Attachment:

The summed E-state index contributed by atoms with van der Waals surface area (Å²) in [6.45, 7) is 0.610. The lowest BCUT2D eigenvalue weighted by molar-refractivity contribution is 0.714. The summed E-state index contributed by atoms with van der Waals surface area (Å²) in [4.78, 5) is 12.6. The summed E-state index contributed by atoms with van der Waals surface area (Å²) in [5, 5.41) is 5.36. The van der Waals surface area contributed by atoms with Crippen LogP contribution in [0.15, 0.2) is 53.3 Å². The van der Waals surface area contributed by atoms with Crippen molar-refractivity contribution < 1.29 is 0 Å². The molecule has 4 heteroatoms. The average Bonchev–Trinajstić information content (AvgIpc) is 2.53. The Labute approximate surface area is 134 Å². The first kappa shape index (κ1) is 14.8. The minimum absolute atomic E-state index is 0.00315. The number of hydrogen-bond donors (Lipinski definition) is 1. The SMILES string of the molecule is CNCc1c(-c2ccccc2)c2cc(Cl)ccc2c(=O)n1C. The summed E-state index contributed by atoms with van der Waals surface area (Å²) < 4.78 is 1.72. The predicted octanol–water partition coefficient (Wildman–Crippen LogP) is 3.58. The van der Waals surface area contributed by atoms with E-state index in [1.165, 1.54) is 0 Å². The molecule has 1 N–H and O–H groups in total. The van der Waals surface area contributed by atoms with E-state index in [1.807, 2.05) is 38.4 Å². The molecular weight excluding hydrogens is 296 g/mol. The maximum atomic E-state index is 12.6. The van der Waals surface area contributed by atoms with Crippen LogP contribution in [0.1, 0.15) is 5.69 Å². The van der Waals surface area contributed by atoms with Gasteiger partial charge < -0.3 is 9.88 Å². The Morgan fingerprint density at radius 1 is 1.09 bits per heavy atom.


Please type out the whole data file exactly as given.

The summed E-state index contributed by atoms with van der Waals surface area (Å²) in [6.45, 7) is 0.610. The lowest BCUT2D eigenvalue weighted by molar-refractivity contribution is 0.714. The summed E-state index contributed by atoms with van der Waals surface area (Å²) in [4.78, 5) is 12.6. The summed E-state index contributed by atoms with van der Waals surface area (Å²) in [5, 5.41) is 5.36. The van der Waals surface area contributed by atoms with Crippen LogP contribution in [0.15, 0.2) is 53.3 Å². The van der Waals surface area contributed by atoms with Crippen molar-refractivity contribution < 1.29 is 0 Å². The molecule has 4 heteroatoms. The average Bonchev–Trinajstić information content (AvgIpc) is 2.53. The Labute approximate surface area is 134 Å². The first kappa shape index (κ1) is 14.8. The minimum absolute atomic E-state index is 0.00315. The number of hydrogen-bond donors (Lipinski definition) is 1. The SMILES string of the molecule is CNCc1c(-c2ccccc2)c2cc(Cl)ccc2c(=O)n1C. The summed E-state index contributed by atoms with van der Waals surface area (Å²) < 4.78 is 1.72. The predicted octanol–water partition coefficient (Wildman–Crippen LogP) is 3.58. The van der Waals surface area contributed by atoms with E-state index in [1.165, 1.54) is 0 Å². The molecule has 1 N–H and O–H groups in total. The van der Waals surface area contributed by atoms with E-state index in [1.807, 2.05) is 38.4 Å². The molecular weight excluding hydrogens is 296 g/mol. The maximum atomic E-state index is 12.6. The van der Waals surface area contributed by atoms with Crippen LogP contribution in [0.1, 0.15) is 5.69 Å². The van der Waals surface area contributed by atoms with Gasteiger partial charge < -0.3 is 9.88 Å². The Morgan fingerprint density at radius 1 is 1.09 bits per heavy atom.